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Submission + - Billguard removed from non-US app stores

rippeltippel writes: As a European BillGuard user, I recently received this email from their customer support:

Hi there, I’m writing to let you know that we recently removed BillGuard from all app stores outside the United States. We had to take this unfortunate step because we added some features that currently don’t function outside of the U.S. ... We hope to be able to return to international app stores in the future, but we currently can’t put a date on that.

I initially thought of a joke: did they really remove an app from all non-US app stores, rather than disabling some feature in those countries? What sort of disruptive country-specific features could they have possibly added? But alas! I checked and can't actually see that app on Google Play anymore.

Needless to say that I'm very disappointed for both the lack of future updates and their little interest in non-US customers: this is very poor management to me. Does anybody have more insight about the technical reasons that led to this?

Comment Re:As always with C++, the truth is more nuanced (Score 1) 262

However, it also means that if you have any weak_ptrs pointing at the end of that shared_ptr, the object itself won't go away until all the weak_ptrs do too (because the control structure won't go away until they do, and they're contiguously allocated).

Shouldn't you lock the weak_ptr before using it?

Submission + - Google becomes a subsidiary of Alphabet (

rippeltippel writes: Larry Page announced the birth of Alphabet, a collection of companies the largest of which, of course, is Google. As he wrote: "this newer Google is a bit slimmed down, with the companies that are pretty far afield of our main internet products contained in Alphabet instead."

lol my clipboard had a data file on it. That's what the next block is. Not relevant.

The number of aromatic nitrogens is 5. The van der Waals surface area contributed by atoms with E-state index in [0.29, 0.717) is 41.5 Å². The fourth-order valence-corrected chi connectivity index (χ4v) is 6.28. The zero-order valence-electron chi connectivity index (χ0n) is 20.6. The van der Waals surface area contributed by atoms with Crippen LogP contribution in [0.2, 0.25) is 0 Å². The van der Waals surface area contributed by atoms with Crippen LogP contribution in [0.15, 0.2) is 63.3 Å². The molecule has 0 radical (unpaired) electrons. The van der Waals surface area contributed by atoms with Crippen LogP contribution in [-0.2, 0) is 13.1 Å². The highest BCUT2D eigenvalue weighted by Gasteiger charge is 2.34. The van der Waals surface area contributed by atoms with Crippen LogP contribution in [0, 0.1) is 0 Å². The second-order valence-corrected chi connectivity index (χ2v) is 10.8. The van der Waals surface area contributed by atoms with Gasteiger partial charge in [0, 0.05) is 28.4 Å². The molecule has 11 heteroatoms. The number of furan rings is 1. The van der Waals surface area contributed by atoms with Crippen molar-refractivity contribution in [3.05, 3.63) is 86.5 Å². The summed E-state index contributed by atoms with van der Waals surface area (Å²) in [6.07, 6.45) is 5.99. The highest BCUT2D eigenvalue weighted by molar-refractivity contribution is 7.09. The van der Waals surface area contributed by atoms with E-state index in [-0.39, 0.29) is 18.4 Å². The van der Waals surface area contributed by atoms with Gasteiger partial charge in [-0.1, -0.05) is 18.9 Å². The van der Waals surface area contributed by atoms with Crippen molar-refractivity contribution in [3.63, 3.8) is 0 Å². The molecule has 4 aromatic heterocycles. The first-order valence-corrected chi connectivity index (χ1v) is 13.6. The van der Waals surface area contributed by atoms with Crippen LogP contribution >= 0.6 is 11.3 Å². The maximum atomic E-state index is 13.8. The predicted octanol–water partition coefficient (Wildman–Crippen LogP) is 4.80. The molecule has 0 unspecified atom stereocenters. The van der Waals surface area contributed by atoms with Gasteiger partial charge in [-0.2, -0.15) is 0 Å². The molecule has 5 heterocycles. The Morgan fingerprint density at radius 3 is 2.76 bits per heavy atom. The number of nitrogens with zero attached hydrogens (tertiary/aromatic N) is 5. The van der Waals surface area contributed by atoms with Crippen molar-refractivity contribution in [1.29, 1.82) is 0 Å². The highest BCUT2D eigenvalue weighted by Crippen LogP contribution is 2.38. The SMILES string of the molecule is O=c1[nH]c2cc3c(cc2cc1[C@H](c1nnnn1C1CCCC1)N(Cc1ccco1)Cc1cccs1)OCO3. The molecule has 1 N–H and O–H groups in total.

The full announcement can be found at Alphabet's new website:
As TechCrunch reports, the stock market is reacting favorably to the announcement, with Alphabet’s stock going up 5.5% after hours.

Submission + - UK government releases rules to get self-driving cars onto public roads (

rippeltippel writes: Ars Technica UK reports that the UK government has released the rules to get self-driving cars onto public roads. As the article reports, drivers will be required to have "a high level of knowledge about the technology used" (i.e. they'll be techies) and — most notably — will have to mimic the act of driving, to avoid confusing other drivers. The original PDF can be viewed here.

Comment Re:What else do you need? (Score 1) 296

You said that it should be cross-platform, which rules out C#, IMHO

Also consider that, if you go for C++, you'll have to compile it for each platform.

Maybe you can have a C++ library that deals with memory and do the rest in a language you're more familiar with? e.g. using Boost.Python to interface with... well, Python.

There are similar solutions for Java and other high-level languages (in general I tend to avoid mixing languages but sometimes it's a necessary evil).

You can tell the ideals of a nation by its advertisements. -- Norman Douglas